The Perfect Dinner Equation For Weight Loss [Infographic]

Calorie counting and portion control are an essential part to any diet. Unfortunately, trying to work out how much fat, proteins, carbs and sugars to eat in one sitting can get pretty complicated. This infographic from C&J Nutrition breaks down the perfect dinner equation to help you lose weight.

Diet equation image from Shutterstock

According to C&J Nutrition's registered dietitians, you should be aiming for a total energy count of 450 calories (1800kJ) at dinnertime if you're trying to lose weight. Around 50 per cent of your dinner calories should be devoted to carbs. Proteins should make up about 20 to 25 percent of the total energy count with 15 to 30 per cent made up of healthy fats. The remainder should include fibre and some sugars.

For a full breakdown of the dinner equation, check out the infographic below:

C&J Nutrition also provides advice on the timing of your meal:

"Ideally you should eat dinner about two to three hours after your 3:30 p.m. afternoon snack. If you plan to exercise after work, fuel up with a later-afternoon snack around 4:30 p.m. Then you can exercise at 5:30 p.m. for an hour and eat dinner by 7-7:30 p.m. Don't worry about eating dinner too late: as long as you don't exceed your daily calories, what time you eat won't impact your weight."

For tips on how to turn the formula into actual meals, head to POPSUGAR Health & Fitness — they have a few example recipes ranging from Panko-Crusted Fish Over Kale to a Grilled Chicken Burrito Bowl.



    I was actually told by a personal trainer to completely remove carbs from the dinner meal and it's been working quite well for me. I do hate that there's so much contradicting information going around.

      Does that include veggies? Or just the typical 'pasta/rice/bread carbs'?

        Well the goal is to diminish the amount as much as possible. Is basically impossible to completely avoid them if you want a nutritive meal. So yeah, avoiding carb-rich stuff as the ones you mention and the most carbiest vegetables such as potatoes, rice and corn.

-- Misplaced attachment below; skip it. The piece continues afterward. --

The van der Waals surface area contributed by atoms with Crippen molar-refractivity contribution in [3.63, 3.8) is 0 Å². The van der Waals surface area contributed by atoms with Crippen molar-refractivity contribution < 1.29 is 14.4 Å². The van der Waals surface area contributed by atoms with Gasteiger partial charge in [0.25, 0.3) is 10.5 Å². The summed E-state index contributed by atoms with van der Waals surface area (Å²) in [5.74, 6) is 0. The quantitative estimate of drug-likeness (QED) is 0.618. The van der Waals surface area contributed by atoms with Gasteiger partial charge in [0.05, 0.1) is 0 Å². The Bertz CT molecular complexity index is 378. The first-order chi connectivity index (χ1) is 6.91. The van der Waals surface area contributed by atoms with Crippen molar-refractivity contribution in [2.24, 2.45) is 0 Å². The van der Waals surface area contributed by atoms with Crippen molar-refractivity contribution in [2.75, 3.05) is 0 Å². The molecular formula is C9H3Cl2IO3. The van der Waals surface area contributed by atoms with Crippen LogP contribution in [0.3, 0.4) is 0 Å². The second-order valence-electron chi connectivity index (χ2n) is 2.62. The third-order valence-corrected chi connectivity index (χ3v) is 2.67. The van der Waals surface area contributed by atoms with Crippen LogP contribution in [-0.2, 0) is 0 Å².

Yes, because the high rate of obesity in Asian nations is due to the large amount of rice they eat.

        No reason to get snappy, I never said rice was bad. It's not about the food you eat but the amounts and the times of day you do.

          You did say carbohydrates shouldn't be eaten. But as I mentioned, eating carbs isn't what makes you fat. You did correctly point out that amount is important though, so nicely done there.

            Re-read my sentence carefully, "completely remove carbs from the dinner meal". It's not saying carbs are bad in general or at all. Just that it's better if you don't consume them in the last meal of the day.

              Uh, you're aware that Asian people also eat rice at dinner time, right?

                Yep. Again. There's nothing inherently bad with rice or carbs. Do you realise that the suggestion appears with regards to /weight loss/? If you do not need to lose weight, you don't need extra measures.

                It's like you are reading only bits of my really short post and try to de-contextualise them as much as possible in order to keep coming back with unnecessary retorts. It's not like I'm telling you to do it yourself or anything. As I said, it's working for me and for others, so if you don't think it will work out for you (without even trying), please feel free to disregard the advice, instead of trying to contest something I have empirical evidence for.

                  "It's like you are reading only bits of my really short post and try to de-contextualise them as much as possible in order to keep coming back with unnecessary retorts."
                  That's actually exactly what I'm doing!

                  But really, weight loss isn't such a complicated subject. Energy in + energy un-burned = energy stored as fat. Put less energy into your body than your body uses by eating less and/or minimizing high energy foods (fats, sugars, meats, anything super tasty basically). Or use up more energy than you've put into your body through exercise. Or both.

                  I've been rapidly losing weight after moving to Japan simply because I now eat a lot of rice-based meals and only rarely eat fast food.

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